Sports participation in
high school and college leads to high bone density and greater rates of bone
loss in young men: results from a population-based study.
MM, Weidauer L, Wey HE, Blinkley TL, Beare TM, and Specker BL. Calcif
Tissue Int. 2018. [Epub Ahead
of Print].
Take Home Message:
 Sport participation in high school and
college positively contributes to maintaining bone mineral density and bone
mineral content. As athletes age however, these losses are less significant.
While public education about osteoporosis
often focuses on women, there are significant long-term impacts on men as well.
Therefore, we need to learn about how factors, like sport participation,
influence bone remodeling
to understand the onset and progression of osteoporosis in men. Therefore,
Minett and colleagues completed a study to determine whether sports
participation in high school and college was associated with bone mass or bone
loss. Researchers identified 253 male participants (20 to 66 years of age) using
the South Dakota Rural Bone Health Study. During 7.5 years, the researchers collected data every 18 months on anthropometrics, bone,
body composition, grip strength, diet, physical activity, height, weight, and
arm length. Bone measurements were collected with dual-energy x-ray
absorptiometry (DEXA) and peripheral quantitative computed tomography (left
wrist only). Overall, participants who reported more than 7 sports seasons had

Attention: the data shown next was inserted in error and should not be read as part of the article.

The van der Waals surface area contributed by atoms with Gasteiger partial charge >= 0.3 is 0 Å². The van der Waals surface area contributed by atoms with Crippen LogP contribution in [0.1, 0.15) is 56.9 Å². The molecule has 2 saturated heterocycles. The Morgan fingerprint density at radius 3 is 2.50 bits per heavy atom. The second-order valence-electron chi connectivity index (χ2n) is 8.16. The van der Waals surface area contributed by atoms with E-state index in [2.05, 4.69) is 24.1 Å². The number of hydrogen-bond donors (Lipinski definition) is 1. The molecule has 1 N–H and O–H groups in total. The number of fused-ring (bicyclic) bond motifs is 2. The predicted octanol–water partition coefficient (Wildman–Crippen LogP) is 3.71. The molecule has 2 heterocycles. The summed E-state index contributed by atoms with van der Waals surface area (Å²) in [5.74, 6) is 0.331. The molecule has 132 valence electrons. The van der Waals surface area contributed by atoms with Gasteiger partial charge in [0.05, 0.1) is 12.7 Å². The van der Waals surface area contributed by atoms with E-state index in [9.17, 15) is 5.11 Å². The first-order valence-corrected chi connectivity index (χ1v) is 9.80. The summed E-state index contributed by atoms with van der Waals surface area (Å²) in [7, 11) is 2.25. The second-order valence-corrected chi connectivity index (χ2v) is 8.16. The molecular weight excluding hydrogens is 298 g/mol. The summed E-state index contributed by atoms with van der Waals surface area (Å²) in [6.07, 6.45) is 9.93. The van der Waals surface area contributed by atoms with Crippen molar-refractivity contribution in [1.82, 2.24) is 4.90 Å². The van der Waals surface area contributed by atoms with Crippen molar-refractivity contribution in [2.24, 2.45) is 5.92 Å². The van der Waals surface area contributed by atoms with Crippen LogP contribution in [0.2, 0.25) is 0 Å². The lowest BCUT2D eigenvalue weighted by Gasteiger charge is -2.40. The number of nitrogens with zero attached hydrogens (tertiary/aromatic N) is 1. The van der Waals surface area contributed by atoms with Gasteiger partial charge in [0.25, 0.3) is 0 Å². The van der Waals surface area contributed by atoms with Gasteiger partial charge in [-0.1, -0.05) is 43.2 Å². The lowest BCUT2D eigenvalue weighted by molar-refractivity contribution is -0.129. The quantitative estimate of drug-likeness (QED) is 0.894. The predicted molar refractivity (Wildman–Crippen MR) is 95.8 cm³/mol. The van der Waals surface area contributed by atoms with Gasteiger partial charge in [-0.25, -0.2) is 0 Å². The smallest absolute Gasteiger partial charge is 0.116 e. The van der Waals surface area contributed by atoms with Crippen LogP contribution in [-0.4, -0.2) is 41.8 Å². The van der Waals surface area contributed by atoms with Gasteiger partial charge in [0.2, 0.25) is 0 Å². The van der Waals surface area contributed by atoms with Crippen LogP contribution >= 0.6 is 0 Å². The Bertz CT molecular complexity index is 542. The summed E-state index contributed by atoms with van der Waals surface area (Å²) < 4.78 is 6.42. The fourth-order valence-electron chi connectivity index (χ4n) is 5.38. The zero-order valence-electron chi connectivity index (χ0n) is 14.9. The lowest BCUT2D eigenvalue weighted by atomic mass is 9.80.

greater bone mineral content and bone mineral density than those who reported 6
or less sports seasons. When looking specifically at bone mineral content or density
at the hip and spine the authors found that the differences between sport
participants was most pronounced among younger members of the study. However, younger
participants with greater than 7 seasons of sports participation showed a more
rapid loss of bone mineral content and bone mineral density.
Overall, the results of the study support participation in
sports as a strategy for establishing greater bone mineral content and bone
mineral density early in life. The data also suggests that as participants age,
the differences between those who participated in sports and those who did not,
is less significant. This may be explained by the faster rate of bone loss that
occurs in the young participants who played in 7 or more seasons. Ultimately
while differences in bone mineral content and bone mineral density are less
significant as participants age, physical activity plays an important part in
maintaining bone strength. This is not surprising, as physical activity is a
common strategy for mitigating bone density loss especially in older patients. When
the authors adjusted for a person’s current physical activity it didn’t change
the results much, but it may be more important to know how much loading was
involved in the activities these participants performed. This would help
clarify if continuing to weightlift or play their sports recreationally may be
beneficial in preventing the more accelerated loss of bone. Future research on
this topic, could also benefit from identifying specific sports rather than
generic seasons of sport participation. This data would help clinicians better understand
how participation in different sports influences bone strength both immediately
and over the course of life. Until this research is completed, clinicians could
find it helpful to inquire about a patient’s past sport participation.
Furthermore, clinicians working with younger athletes should encourage athletes
to continue a healthy lifestyle after their competitive athletic career.
Questions for Discussion: Do you inquire about patient’s past sport
participation during the injury evaluation process? If not, do you think this
study presents enough data to consider making this a part of your injury
evaluation process?
Written by: Kyle Harris
Reviewed by:  Jeffrey Driban